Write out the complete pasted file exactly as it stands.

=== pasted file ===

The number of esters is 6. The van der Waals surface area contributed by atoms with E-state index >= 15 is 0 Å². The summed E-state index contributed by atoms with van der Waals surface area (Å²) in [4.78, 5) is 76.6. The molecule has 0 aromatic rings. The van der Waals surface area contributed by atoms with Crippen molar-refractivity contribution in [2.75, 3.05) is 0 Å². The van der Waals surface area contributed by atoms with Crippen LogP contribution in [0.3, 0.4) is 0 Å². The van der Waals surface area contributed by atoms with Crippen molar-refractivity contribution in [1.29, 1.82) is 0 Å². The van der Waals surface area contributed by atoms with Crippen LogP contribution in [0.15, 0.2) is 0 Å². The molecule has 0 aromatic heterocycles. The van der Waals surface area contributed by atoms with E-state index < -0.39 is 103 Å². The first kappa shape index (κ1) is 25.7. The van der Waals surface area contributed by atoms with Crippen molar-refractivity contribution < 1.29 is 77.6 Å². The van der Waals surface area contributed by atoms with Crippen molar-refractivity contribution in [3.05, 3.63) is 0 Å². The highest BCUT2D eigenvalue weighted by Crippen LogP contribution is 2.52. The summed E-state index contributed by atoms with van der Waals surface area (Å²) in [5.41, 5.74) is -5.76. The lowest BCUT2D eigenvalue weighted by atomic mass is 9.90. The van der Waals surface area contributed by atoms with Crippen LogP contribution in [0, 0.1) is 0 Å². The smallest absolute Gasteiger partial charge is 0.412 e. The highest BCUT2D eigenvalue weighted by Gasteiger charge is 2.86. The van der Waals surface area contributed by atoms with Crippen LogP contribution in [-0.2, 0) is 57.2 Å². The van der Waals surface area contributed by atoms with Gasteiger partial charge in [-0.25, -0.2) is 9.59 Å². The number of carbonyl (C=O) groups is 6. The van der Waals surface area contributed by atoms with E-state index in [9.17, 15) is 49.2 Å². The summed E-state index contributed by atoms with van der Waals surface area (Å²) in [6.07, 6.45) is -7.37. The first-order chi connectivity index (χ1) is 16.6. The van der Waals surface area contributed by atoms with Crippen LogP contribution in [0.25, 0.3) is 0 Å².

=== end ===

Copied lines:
The number of esters is 6. The van der Waals surface area contributed by atoms with E-state index >= 15 is 0 Å². The summed E-state index contributed by atoms with van der Waals surface area (Å²) in [4.78, 5) is 76.6. The molecule has 0 aromatic rings. The van der Waals surface area contributed by atoms with Crippen molar-refractivity contribution in [2.75, 3.05) is 0 Å². The van der Waals surface area contributed by atoms with Crippen LogP contribution in [0.3, 0.4) is 0 Å². The van der Waals surface area contributed by atoms with Crippen molar-refractivity contribution in [1.29, 1.82) is 0 Å². The van der Waals surface area contributed by atoms with Crippen LogP contribution in [0.15, 0.2) is 0 Å². The molecule has 0 aromatic heterocycles. The van der Waals surface area contributed by atoms with E-state index < -0.39 is 103 Å². The first kappa shape index (κ1) is 25.7. The van der Waals surface area contributed by atoms with Crippen molar-refractivity contribution < 1.29 is 77.6 Å². The van der Waals surface area contributed by atoms with Crippen molar-refractivity contribution in [3.05, 3.63) is 0 Å². The highest BCUT2D eigenvalue weighted by Crippen LogP contribution is 2.52. The summed E-state index contributed by atoms with van der Waals surface area (Å²) in [5.41, 5.74) is -5.76. The lowest BCUT2D eigenvalue weighted by atomic mass is 9.90. The van der Waals surface area contributed by atoms with Crippen LogP contribution in [0, 0.1) is 0 Å². The smallest absolute Gasteiger partial charge is 0.412 e. The highest BCUT2D eigenvalue weighted by Gasteiger charge is 2.86. The van der Waals surface area contributed by atoms with Crippen LogP contribution in [-0.2, 0) is 57.2 Å². The van der Waals surface area contributed by atoms with Gasteiger partial charge in [-0.25, -0.2) is 9.59 Å². The number of carbonyl (C=O) groups is 6. The van der Waals surface area contributed by atoms with E-state index in [9.17, 15) is 49.2 Å². The summed E-state index contributed by atoms with van der Waals surface area (Å²) in [6.07, 6.45) is -7.37. The first-order chi connectivity index (χ1) is 16.6. The van der Waals surface area contributed by atoms with Crippen LogP contribution in [0.25, 0.3) is 0 Å².